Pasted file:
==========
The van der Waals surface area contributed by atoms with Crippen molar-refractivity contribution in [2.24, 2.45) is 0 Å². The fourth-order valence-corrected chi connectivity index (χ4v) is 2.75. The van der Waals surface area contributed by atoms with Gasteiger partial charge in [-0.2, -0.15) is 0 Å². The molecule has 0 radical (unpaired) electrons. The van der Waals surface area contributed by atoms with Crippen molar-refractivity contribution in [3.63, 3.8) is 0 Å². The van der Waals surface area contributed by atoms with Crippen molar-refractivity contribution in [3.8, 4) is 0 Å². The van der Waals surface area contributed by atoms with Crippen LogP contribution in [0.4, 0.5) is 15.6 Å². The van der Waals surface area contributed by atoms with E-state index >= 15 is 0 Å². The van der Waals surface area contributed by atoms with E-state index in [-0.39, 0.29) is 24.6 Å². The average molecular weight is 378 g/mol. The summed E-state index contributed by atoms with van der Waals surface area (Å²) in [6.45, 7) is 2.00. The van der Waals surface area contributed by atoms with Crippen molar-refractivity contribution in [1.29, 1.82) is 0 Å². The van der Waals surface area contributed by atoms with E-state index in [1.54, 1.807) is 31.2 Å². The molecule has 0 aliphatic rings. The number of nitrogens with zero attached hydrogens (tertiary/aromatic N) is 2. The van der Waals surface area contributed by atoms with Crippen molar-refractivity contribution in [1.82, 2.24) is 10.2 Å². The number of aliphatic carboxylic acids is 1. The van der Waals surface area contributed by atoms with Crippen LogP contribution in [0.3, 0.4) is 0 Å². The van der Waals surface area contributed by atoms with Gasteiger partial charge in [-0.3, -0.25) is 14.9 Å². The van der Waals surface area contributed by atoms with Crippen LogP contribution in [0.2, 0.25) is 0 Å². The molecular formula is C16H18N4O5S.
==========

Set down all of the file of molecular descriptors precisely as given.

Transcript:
The van der Waals surface area contributed by atoms with Crippen molar-refractivity contribution in [2.24, 2.45) is 0 Å². The fourth-order valence-corrected chi connectivity index (χ4v) is 2.75. The van der Waals surface area contributed by atoms with Gasteiger partial charge in [-0.2, -0.15) is 0 Å². The molecule has 0 radical (unpaired) electrons. The van der Waals surface area contributed by atoms with Crippen molar-refractivity contribution in [3.63, 3.8) is 0 Å². The van der Waals surface area contributed by atoms with Crippen molar-refractivity contribution in [3.8, 4) is 0 Å². The van der Waals surface area contributed by atoms with Crippen LogP contribution in [0.4, 0.5) is 15.6 Å². The van der Waals surface area contributed by atoms with E-state index >= 15 is 0 Å². The van der Waals surface area contributed by atoms with E-state index in [-0.39, 0.29) is 24.6 Å². The average molecular weight is 378 g/mol. The summed E-state index contributed by atoms with van der Waals surface area (Å²) in [6.45, 7) is 2.00. The van der Waals surface area contributed by atoms with Crippen molar-refractivity contribution in [1.29, 1.82) is 0 Å². The van der Waals surface area contributed by atoms with E-state index in [1.54, 1.807) is 31.2 Å². The molecule has 0 aliphatic rings. The number of nitrogens with zero attached hydrogens (tertiary/aromatic N) is 2. The van der Waals surface area contributed by atoms with Crippen molar-refractivity contribution in [1.82, 2.24) is 10.2 Å². The number of aliphatic carboxylic acids is 1. The van der Waals surface area contributed by atoms with Crippen LogP contribution in [0.3, 0.4) is 0 Å². The van der Waals surface area contributed by atoms with Gasteiger partial charge in [-0.3, -0.25) is 14.9 Å². The van der Waals surface area contributed by atoms with Crippen LogP contribution in [0.2, 0.25) is 0 Å². The molecular formula is C16H18N4O5S.